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efore you buy a property abroad, are you fully aware of the costs associated with purchasing it, plus the ongoing costs and taxes that you need to cover every year?

Don’t assume that either or both of these will be

lower than in the UK – second homes are viewed as a luxury in tough times, and ideal sources of extra revenue in the form of taxation. Here are the major areas to consider.

Buying costs

Purchase costs can add up to over 10 per cent of the sales price of a property, depending where you buy, so you really need to understand the market you are buying into. If you’re buying a €200,000 property in Spain, for example, then you should really automatically add €20,000 (or 10 per cent) to any sale price when considering if you can afford to make an offer on a property.

Buying costs involve a combination of transfer tax or stamp duty, notary/land registry costs, legal fees plus any mortgage arrangement fees. If you’re buying new-build there’s the VAT and this has been subject to change in the past two years in Spain, to take one example, so make sure you know what the most up-to-date rate might be.

Running costs There are also ongoing or running costs on second homes – something that is often underestimated and the reason that owners end up not being able to afford to keep a property or are forced to rent out their homes.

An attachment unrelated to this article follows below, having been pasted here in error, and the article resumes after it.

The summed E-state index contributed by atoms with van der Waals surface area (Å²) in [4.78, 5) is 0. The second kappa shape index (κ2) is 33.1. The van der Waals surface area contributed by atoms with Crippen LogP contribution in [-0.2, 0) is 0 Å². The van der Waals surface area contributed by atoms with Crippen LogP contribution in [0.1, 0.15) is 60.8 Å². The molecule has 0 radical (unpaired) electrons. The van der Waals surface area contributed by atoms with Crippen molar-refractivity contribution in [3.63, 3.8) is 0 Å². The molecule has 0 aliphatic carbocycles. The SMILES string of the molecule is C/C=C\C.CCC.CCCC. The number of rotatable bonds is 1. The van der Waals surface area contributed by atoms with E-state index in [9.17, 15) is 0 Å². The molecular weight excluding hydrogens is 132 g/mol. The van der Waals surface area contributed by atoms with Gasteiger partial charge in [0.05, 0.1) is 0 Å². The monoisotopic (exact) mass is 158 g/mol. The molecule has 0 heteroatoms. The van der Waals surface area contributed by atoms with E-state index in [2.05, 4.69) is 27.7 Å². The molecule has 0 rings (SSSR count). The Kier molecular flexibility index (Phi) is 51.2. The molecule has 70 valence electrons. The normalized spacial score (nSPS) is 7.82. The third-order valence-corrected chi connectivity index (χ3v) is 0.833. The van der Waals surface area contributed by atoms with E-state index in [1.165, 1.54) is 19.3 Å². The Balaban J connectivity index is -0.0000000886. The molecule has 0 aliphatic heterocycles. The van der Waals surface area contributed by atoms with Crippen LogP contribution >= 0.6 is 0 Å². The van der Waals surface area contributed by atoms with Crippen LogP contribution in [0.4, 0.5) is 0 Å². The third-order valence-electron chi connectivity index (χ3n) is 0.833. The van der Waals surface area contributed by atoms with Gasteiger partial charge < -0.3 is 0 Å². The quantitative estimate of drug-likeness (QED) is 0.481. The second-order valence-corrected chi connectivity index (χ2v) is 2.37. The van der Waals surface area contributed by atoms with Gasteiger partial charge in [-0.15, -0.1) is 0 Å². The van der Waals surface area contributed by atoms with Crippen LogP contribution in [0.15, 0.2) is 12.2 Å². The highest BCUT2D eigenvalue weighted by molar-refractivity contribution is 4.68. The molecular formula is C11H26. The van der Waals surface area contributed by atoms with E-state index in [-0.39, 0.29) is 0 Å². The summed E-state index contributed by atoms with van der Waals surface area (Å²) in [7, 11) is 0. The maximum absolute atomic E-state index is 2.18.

In the past couple of years, second homes have been targeted by Eurozone governments as a good source of extra income; we have seen this in Spain and France, especially. You need to consider the yearly taxation you might have to pay as a non-resident (or second home) owner as well as community fees, homeowner association fees (in the US), insurance, and mortgage costs. In Spain there’s an annual property tax called IBI whilst in France there are yearly owner or occupation taxes. With this in mind, do you understand the difference between being resident in a country and being tax-resident there? This has implications for inheritance tax. In fact, it can be worthwhile using an overseas

lawyer or accountant – or in Spain, a gestor – once a year to ensure you pay the right tax - at the right time. This is especially relevant since Spain introduced a new tax on property owners’ worldwide assets over €50,000 in 2013.

Whatever you might have seen advertised, most lenders in Spain will typically offer foreign buyers a maximum loan to value (LTV) of 50 per cent, whilst in Portugal and Turkey the figure is 75 per cent.


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